This is just a little story about God’s provision.
Right after Hope was born, a dear friend wrote me:
“I think you will find that Hope will form a special attachment to Rhema and will become protective and caring in a way that will be wonderful to see.”
Believe it or not, his words troubled me. Although it was very apparent that Rhema had autism, I still found myself in denial. Rhema is quite capable. She won’t need protecting, I thought.
(People say not-so-smart, even hurtful things some times. My friend’s words certainly did NOT fall into that category. But I realize that at that time in my life, I was angry and extra-sensitive. Just about anything anyone said to me could be twisted into something negative. Nowadays I try to extend a little grace when people say things… most of them mean well, and I was probably just as clueless once.)
Yesterday we took the kids to a place called Monkey Joes – an inflatable play zone. They know this place forwards and backwards. But it was extremely crowded and, lately, Rhema seems to be really struggling with crowds.
She quickly ascended the steep stairs of the inflatable slide. But after she made it to the top, she got “stuck.” Stuck for Rhema does not mean that she is afraid or incapable of completing the task.
For whatever reason, she just loses her way.
For a long time, Rhema remained at the top of the slide completely engrossed with her hand that she was bouncing and twisting… back and forth, back and forth… in front of her eyes. Lots of children came and went, but Rhema seemed oblivious. By the time, Hope and I came over, Brandon said, “She’s been up there for over 20 minutes. She won’t come down.”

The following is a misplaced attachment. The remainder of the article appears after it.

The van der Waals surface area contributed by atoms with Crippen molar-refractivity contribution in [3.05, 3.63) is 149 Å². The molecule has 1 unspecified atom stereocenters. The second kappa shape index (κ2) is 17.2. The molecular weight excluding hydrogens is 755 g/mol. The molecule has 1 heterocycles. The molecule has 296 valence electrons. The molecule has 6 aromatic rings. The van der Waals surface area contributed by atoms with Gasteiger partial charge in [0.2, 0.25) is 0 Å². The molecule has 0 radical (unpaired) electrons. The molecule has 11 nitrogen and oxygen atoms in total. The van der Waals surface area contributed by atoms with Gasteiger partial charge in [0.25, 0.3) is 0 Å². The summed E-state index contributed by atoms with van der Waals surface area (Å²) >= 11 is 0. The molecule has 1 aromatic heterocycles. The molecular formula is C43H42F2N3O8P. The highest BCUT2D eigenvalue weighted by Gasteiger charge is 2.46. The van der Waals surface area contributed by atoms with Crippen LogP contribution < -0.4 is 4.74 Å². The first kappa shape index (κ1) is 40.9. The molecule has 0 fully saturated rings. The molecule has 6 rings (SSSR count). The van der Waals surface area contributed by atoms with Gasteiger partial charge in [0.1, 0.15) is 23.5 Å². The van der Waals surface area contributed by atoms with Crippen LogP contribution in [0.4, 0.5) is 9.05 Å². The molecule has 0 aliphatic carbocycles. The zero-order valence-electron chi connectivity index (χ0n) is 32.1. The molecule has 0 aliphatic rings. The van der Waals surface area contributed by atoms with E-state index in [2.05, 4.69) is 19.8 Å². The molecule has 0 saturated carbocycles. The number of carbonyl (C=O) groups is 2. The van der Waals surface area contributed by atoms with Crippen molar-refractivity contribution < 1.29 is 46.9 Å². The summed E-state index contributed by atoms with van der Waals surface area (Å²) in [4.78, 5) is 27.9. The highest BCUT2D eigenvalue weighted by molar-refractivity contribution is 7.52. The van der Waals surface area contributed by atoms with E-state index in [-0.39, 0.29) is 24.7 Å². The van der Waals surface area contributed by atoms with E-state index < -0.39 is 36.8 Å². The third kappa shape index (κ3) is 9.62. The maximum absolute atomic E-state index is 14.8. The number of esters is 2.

Hope eagerly climbed up the rungs. Still a toddler, she’s a little slow but she always makes it to the top. When she got there, she paused for a minute by Rhema’s side. Then she went and sat down at the top of the slide.
“Get Rhema! Hope. Get Rhema!” Brandon called.
I think I shouted a “Get Rhema” as well, but I was a non-believer. I did not think Hope could get Rhema down the slide. Hope could barely stay on her feet with the older, taller children bouncing all around her.
Sometimes I think I want to spare Hope. I don’t want her to become discouraged. She tries to talk to Rhema, but Rhema won’t look at her. She tries to offer Rhema a toy or a pretzel, but Rhema won’t take it. She tries to hug Rhema, but sometimes Rhema pushes her away.
We watched Hope stand up from the slide and squeeze her way past kids and wedge herself behind Rhema. She hugged her legs. She tried to push her. “C’mon Rhema. C’mon.”
Rhema wasn’t budging. Hope tried for a little longer before giving up. She returned to her seated position at the top of the slide.
“Hope. Get Rhema! Get Rhema!”
There was a sense of urgency.
Hope scrambled up again. I could see that she was going to try and lead Rhema by the hand this time. It was not going to work, I was sure of it. To take Rhema by the hand you must have a strong grip – if you weakly hold her hand for a second, you can forget it. She will become either an escapee, an immovable fortress, or a wet noodle on the floor.
But Hope, in 2 year-old determination, grabbed Rhema’s fingers. As if she were rescuing Boots himself from the Gooey Geyser, she yelled in her best Dora the Explorer voice, “Pull! Pull! Puuuullllllll!”
I think she knew. She knew this was more than physical. Rhema was in her own world again, and with all her might, Hope was pulling her out.
Rhema went with her.
To the top of the slide. As if waking up from a trance, Rhema got her bearings and happily slid down the slide. Hope followed, squealing all the way down.
Brandon and I looked at each other, wonder and joy in our eyes.
“Thank you, Lord,” he breathed.
Thank you for providing a sister, teacher, protector, friend who loves enough to never let go.
Some of you get exactly why this means so much.